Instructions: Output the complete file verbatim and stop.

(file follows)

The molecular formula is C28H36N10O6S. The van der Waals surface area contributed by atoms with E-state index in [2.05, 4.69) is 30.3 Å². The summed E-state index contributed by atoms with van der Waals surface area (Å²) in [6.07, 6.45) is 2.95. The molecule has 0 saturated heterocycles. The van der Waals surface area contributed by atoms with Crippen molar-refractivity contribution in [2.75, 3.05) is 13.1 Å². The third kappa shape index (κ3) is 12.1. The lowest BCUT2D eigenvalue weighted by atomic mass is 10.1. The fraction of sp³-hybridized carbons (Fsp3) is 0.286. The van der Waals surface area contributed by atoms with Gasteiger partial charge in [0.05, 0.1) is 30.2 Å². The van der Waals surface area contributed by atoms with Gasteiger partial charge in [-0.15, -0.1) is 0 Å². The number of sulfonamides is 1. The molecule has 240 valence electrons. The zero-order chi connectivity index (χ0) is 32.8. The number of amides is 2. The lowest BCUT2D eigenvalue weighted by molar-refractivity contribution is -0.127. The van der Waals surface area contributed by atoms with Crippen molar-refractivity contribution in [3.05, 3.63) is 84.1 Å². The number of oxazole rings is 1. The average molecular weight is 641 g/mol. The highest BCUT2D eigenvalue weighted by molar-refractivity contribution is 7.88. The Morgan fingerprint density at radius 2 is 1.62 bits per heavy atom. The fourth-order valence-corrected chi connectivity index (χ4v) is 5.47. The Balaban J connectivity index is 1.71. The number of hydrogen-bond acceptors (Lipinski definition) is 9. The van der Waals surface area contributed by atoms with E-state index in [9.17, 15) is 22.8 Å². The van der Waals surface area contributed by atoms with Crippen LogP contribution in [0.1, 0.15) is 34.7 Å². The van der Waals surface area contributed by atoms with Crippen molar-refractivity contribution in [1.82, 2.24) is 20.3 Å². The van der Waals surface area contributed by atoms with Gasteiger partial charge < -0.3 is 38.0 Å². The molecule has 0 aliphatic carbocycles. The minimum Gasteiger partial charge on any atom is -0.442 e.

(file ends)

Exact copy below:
The molecular formula is C28H36N10O6S. The van der Waals surface area contributed by atoms with E-state index in [2.05, 4.69) is 30.3 Å². The summed E-state index contributed by atoms with van der Waals surface area (Å²) in [6.07, 6.45) is 2.95. The molecule has 0 saturated heterocycles. The van der Waals surface area contributed by atoms with Crippen molar-refractivity contribution in [2.75, 3.05) is 13.1 Å². The third kappa shape index (κ3) is 12.1. The lowest BCUT2D eigenvalue weighted by atomic mass is 10.1. The fraction of sp³-hybridized carbons (Fsp3) is 0.286. The van der Waals surface area contributed by atoms with Gasteiger partial charge in [0.05, 0.1) is 30.2 Å². The van der Waals surface area contributed by atoms with Gasteiger partial charge in [-0.15, -0.1) is 0 Å². The number of sulfonamides is 1. The molecule has 240 valence electrons. The zero-order chi connectivity index (χ0) is 32.8. The number of amides is 2. The lowest BCUT2D eigenvalue weighted by molar-refractivity contribution is -0.127. The van der Waals surface area contributed by atoms with Crippen molar-refractivity contribution in [3.05, 3.63) is 84.1 Å². The number of oxazole rings is 1. The average molecular weight is 641 g/mol. The highest BCUT2D eigenvalue weighted by molar-refractivity contribution is 7.88. The Morgan fingerprint density at radius 2 is 1.62 bits per heavy atom. The fourth-order valence-corrected chi connectivity index (χ4v) is 5.47. The Balaban J connectivity index is 1.71. The number of hydrogen-bond acceptors (Lipinski definition) is 9. The van der Waals surface area contributed by atoms with E-state index in [9.17, 15) is 22.8 Å². The van der Waals surface area contributed by atoms with Crippen LogP contribution in [0.1, 0.15) is 34.7 Å². The van der Waals surface area contributed by atoms with Crippen molar-refractivity contribution in [1.82, 2.24) is 20.3 Å². The van der Waals surface area contributed by atoms with Gasteiger partial charge < -0.3 is 38.0 Å². The molecule has 0 aliphatic carbocycles. The minimum Gasteiger partial charge on any atom is -0.442 e.